The Rootless Forest is a mobile artwork, a mini-forest made of real trees and soil planted on a boat that travels at walking pace along the Birmingham and Black Country Canals. From The Rootless Forest we hear recorded stories about adjustment, homecoming and relocation told by two families from the military and UK Afghan communities in Birmingham. The soundscape is a collaboration between artist Beth Derbyshire and voice director Tara McAllister-Viel. This project asks the question: If the soil beneath our feet shifts, what happens when that foundation shifts and how does our understanding of home alter?
In war, landscapes, people and communities are altered, and families are rearranged and relocated. The Rootless Forest is a literal and metaphorical platform that parallels testimonies about shifting parameters from communities affected by conflict. As both participants and audience bear witness to their neighbours’ histories, they may gain new insights into the experiences of those they share the city with. In relation to the UK’s imminent withdrawal from Afghanistan, it is an artistic act of remembrance, a memento of hope for the living, the British public and newcomers to Britain. The Rootless Forest is conceived as both an image and living sculpture. From the towpaths, audiences encountering an arc of young trees through their daily passage against the backdrop of Birmingham’s historic industrial waterways. The Rootless Forest inscribes itself into the audience’s memory, becoming a lasting monument literally planted into the landscape. It is an emblematic place framing memories through its figurative ecology. For generations to come, people can visit this living monument, which will grow alongside the families that helped give it significance.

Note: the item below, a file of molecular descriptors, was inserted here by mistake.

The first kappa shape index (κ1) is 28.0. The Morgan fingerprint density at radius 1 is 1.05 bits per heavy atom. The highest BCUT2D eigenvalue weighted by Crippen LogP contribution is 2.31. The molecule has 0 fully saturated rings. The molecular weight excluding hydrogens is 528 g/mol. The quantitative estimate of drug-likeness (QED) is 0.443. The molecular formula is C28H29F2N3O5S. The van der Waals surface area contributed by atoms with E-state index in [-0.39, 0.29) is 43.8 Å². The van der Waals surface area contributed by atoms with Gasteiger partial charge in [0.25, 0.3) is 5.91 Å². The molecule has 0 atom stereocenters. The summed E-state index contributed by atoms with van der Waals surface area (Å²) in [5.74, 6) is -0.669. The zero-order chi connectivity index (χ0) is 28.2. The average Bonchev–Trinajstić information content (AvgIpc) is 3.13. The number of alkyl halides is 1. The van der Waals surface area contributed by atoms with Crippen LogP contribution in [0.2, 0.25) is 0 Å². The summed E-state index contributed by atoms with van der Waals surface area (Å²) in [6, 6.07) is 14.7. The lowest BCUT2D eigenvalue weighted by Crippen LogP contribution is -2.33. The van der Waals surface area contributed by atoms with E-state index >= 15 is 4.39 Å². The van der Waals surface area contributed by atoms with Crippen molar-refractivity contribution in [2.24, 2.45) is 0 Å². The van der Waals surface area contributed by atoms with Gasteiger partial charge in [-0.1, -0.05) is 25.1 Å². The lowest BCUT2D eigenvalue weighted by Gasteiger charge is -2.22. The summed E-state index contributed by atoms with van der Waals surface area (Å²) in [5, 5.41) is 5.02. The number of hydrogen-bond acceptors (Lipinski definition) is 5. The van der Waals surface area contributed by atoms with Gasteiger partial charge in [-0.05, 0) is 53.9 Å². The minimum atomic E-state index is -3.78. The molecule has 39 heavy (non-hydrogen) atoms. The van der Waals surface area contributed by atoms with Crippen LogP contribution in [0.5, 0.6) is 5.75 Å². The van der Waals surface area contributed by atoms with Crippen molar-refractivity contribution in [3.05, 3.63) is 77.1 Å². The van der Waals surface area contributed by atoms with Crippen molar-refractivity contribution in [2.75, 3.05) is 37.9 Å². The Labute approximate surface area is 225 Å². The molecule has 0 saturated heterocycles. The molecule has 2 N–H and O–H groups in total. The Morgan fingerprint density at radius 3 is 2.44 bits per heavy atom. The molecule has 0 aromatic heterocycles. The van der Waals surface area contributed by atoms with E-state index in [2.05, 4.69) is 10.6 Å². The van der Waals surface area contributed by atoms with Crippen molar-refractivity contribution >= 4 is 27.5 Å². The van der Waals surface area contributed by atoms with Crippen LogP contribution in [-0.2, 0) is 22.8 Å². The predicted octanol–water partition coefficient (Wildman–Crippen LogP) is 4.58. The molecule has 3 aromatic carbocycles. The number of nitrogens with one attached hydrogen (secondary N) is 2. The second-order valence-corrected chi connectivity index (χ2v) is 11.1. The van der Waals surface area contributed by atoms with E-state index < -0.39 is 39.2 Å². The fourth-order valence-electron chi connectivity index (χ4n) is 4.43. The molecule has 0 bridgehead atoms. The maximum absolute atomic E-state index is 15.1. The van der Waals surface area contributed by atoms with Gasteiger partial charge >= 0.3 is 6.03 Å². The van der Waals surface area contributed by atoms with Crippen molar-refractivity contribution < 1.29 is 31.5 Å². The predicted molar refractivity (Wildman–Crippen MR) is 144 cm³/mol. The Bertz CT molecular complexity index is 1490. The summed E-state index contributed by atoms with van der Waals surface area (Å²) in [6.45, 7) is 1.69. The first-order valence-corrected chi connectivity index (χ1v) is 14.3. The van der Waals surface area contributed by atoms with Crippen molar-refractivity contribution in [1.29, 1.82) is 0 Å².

Alongside The Rootless Forest there is an exciting educational and engagement programme titled Offshoots, which is provided by New Art Gallery, Walsall, Birmingham Institute of Art and Design, and Sampad (South Asian Arts). In addition, a series of symposia and artist’s talks are being developed under the title Beyond the Pale in partnership with Cathy Wade, Lecturer at BIAD. The word pale derives ultimately from the Latin word palus, meaning stake, specifically a stake used to support a fence. From this came the figurative meaning of boundary or the edge or pale of the forest. Beyond the Pale will embrace themes of boundaries and notions of occupation, and will bring artists, curators and galleries together in locations throughout Birmingham and Walsall. A hand-printed newspaper, The Forest Express, will capture and publish themes and ideas associated with the project.
Saturday 6 October, 2 pm
The fourth Beyond the Pale session will be held at The New Art Gallery Walsall. Beth Derbyshire, Wheatley Fellow BIAD 2012 and Sue Ball, MAAP, discuss the potentials of landscape and waterways in framing memory and creating monuments to events and human resilience.
For more information please contact Lizzie at firstname.lastname@example.org or call 01215541637.